God did not plan the Fall for a greater good. (Lewis here discounts considerable amounts of the writings of the early fathers who used the greater good idea to both keep God's omnipotence and man's status.)
Pain helps us to remember our dependence upon God. It is hard to remember God when all is well (really? I would argue that it is harder when in pain.)
Lewis goes on about the pattern of nature, dying to rise e.g. seeds, as showing the truth of 'without the shedding of blood there is no forgiveness' (I don't accept that; the idea is repugnant and senseless to people not steeped in biblical imagery in such a depth that they cannot see it afresh but are conditioned by early bible stories to see it as logical.)
As for suffering producing character, I haven't seen enough of it to disprove him, but I suspect that it causes an equal amount of bitterness in many people.
Hell is argued for on the grounds that universalism denies man's right to choose if he is compelled to love God in the end. I do not see why. If the fully human is in tune with God's will and God wills all to be saved, can't he programme events so that free will will ultimately be exercised in the love of God? Not that free will is lost thereby but that God allows an infinite time (a purgatory for all?) for this process to take place and in which he allows men the freedom to reject him continually and yet still sets up new routes around the continual rebellions.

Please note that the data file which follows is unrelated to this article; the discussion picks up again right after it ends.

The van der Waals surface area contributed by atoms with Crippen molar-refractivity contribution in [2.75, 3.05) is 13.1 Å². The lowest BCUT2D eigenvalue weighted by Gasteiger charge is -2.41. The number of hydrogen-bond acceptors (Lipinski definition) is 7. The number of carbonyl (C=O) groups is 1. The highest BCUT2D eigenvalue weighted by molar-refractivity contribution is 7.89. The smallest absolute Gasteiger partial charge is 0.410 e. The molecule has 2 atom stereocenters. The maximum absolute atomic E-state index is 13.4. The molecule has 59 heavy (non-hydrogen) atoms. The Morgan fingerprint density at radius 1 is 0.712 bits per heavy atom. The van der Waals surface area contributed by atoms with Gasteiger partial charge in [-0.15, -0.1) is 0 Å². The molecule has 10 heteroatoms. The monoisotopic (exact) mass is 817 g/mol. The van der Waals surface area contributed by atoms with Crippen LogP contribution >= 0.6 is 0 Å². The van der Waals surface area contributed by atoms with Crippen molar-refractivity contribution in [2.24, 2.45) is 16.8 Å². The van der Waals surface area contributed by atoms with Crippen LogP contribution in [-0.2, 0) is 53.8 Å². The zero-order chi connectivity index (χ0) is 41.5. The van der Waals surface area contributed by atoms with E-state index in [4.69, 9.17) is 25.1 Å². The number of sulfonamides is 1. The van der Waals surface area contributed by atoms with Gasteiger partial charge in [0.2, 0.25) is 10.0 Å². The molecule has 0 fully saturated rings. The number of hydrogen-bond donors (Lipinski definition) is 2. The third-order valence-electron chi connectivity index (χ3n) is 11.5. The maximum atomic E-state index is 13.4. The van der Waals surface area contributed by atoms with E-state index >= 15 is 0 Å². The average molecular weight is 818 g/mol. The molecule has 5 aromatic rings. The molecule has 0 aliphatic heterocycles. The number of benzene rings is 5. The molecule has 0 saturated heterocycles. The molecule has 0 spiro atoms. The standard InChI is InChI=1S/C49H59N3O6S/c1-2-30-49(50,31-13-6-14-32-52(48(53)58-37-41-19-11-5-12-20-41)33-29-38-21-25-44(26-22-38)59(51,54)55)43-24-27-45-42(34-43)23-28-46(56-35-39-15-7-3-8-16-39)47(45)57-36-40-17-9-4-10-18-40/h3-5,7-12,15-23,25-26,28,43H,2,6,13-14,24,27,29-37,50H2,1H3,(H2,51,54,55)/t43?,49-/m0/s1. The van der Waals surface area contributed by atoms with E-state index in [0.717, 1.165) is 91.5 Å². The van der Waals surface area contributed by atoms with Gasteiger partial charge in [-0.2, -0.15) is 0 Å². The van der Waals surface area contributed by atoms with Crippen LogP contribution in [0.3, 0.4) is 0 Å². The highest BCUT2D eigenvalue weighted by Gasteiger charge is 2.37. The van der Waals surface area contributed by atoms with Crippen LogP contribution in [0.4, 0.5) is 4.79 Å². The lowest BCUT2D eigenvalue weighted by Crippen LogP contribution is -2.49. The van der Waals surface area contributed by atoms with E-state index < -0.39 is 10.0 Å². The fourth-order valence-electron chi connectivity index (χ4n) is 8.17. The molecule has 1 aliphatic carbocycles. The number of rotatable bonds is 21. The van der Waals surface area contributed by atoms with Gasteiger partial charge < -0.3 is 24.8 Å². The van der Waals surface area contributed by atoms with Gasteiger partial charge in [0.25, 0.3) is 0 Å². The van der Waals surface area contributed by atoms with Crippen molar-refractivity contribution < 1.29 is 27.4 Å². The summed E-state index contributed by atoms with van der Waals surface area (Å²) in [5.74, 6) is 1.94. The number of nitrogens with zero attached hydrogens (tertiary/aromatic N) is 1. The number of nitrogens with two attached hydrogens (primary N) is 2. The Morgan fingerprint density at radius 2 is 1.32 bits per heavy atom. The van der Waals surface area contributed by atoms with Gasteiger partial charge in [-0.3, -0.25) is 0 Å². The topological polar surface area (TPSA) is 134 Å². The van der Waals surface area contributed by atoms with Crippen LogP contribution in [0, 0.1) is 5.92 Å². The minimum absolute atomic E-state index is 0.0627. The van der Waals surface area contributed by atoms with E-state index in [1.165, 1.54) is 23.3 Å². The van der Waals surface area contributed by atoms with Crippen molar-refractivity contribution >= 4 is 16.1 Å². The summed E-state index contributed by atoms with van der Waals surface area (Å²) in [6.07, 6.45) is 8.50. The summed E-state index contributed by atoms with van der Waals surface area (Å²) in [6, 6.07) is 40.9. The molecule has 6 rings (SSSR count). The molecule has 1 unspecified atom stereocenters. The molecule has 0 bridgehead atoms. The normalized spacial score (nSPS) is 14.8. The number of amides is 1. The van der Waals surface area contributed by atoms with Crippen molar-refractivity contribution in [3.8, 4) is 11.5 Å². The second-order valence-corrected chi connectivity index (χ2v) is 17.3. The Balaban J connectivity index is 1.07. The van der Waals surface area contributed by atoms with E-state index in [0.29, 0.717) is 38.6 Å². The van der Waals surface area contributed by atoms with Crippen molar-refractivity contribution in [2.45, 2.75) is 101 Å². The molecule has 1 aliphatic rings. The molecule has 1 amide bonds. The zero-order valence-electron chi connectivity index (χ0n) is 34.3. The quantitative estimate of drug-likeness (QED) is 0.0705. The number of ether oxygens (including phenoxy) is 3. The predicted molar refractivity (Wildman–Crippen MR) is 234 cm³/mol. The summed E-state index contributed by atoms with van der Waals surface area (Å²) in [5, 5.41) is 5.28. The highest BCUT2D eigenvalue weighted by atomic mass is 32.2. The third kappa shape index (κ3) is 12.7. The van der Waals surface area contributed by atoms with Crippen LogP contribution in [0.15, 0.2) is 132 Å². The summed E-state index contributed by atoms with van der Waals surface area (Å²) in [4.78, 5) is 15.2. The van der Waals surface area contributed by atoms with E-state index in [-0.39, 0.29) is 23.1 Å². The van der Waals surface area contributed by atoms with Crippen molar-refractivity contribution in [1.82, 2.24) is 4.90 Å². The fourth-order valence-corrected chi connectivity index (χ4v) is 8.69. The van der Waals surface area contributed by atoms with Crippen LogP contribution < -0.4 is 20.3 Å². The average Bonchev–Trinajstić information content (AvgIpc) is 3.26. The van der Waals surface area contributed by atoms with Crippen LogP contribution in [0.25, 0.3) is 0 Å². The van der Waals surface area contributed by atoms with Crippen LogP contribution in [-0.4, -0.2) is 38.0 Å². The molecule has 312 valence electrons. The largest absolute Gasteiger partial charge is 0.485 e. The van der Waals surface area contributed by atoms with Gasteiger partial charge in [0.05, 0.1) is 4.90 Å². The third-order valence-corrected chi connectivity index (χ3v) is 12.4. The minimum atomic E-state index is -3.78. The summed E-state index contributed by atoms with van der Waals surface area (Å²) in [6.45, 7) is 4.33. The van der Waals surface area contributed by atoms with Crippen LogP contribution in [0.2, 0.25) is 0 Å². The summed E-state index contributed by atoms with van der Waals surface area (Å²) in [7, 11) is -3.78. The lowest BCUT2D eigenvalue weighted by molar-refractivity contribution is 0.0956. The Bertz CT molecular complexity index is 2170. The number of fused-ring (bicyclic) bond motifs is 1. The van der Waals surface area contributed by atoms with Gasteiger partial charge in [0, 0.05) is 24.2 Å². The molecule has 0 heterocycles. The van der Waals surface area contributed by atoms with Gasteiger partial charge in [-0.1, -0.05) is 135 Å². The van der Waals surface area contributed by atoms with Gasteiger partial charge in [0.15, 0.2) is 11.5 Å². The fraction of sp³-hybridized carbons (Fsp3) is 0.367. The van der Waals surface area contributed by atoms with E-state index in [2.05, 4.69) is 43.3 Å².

Condoning and forgiving aren't the same: forgiveness depends on man acknowledging his need of it? I don't think that's right - it is easy, indeed enjoyable, to for¬give someone who apologises profusely because it makes me feel superior. Where forgiveness is hard is where I know the person is hardened or ignorant and will continue but I love them just the same - if that is condoning so be it - but it is not complacency which makes me want to forgive, it is the belief that not to forgive is to harden them yet further and the make them more defensive whereas to love than unconditionally draws a loving response from them eventually because they are accepted as they are not to remain as they are but to respond.
Lewis knows some theology; he accepts the limited knowledge of Jesus for example, as part of what it means to be incarnate, but he is really an evangelical trying to argue the case for God whose love and justice are weighed in the balance and whose son pays the price for sin etc. This is a form of Christianity which moves many because its justice is clear, its ideas are readily understood but whose morality is that of a child of twelve who believes in absolute fairness and who, unlike St. Paul, cannot accept that 'while we were yet sinners', God went 'outside the law' - it is not about meeting the demands of a law, it is about accepting people as they are in order to draw from them the desire to become what they are made to be and in so doing find themselves.
If I want an acceptable book on theodicy, I turn to Rabbi Krushner's 'When bad things happen to good people;' in which he suggests that evil and pain are part of the teething problems of a world in evolution in which God has not finished and by which he has made mistakes in the course of his giving freedom to us.